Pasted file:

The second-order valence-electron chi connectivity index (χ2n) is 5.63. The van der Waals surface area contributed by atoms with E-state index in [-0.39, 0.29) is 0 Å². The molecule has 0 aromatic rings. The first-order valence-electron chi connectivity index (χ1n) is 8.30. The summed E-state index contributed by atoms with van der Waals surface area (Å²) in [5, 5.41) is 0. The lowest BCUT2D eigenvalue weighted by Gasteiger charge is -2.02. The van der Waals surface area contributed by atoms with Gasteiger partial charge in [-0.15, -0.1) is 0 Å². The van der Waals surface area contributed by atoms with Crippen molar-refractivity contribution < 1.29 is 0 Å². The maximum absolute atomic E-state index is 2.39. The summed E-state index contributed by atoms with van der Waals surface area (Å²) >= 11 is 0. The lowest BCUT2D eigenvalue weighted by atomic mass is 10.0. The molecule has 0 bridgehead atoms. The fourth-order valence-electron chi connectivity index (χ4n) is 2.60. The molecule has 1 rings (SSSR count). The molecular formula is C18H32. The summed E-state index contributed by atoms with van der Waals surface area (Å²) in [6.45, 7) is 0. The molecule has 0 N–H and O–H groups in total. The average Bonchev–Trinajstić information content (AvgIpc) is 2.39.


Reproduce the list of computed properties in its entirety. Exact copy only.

The second-order valence-electron chi connectivity index (χ2n) is 5.63. The van der Waals surface area contributed by atoms with E-state index in [-0.39, 0.29) is 0 Å². The molecule has 0 aromatic rings. The first-order valence-electron chi connectivity index (χ1n) is 8.30. The summed E-state index contributed by atoms with van der Waals surface area (Å²) in [5, 5.41) is 0. The lowest BCUT2D eigenvalue weighted by Gasteiger charge is -2.02. The van der Waals surface area contributed by atoms with Gasteiger partial charge in [-0.15, -0.1) is 0 Å². The van der Waals surface area contributed by atoms with Crippen molar-refractivity contribution < 1.29 is 0 Å². The maximum absolute atomic E-state index is 2.39. The summed E-state index contributed by atoms with van der Waals surface area (Å²) >= 11 is 0. The lowest BCUT2D eigenvalue weighted by atomic mass is 10.0. The molecule has 0 bridgehead atoms. The fourth-order valence-electron chi connectivity index (χ4n) is 2.60. The molecule has 1 rings (SSSR count). The molecular formula is C18H32. The summed E-state index contributed by atoms with van der Waals surface area (Å²) in [6.45, 7) is 0. The molecule has 0 N–H and O–H groups in total. The average Bonchev–Trinajstić information content (AvgIpc) is 2.39.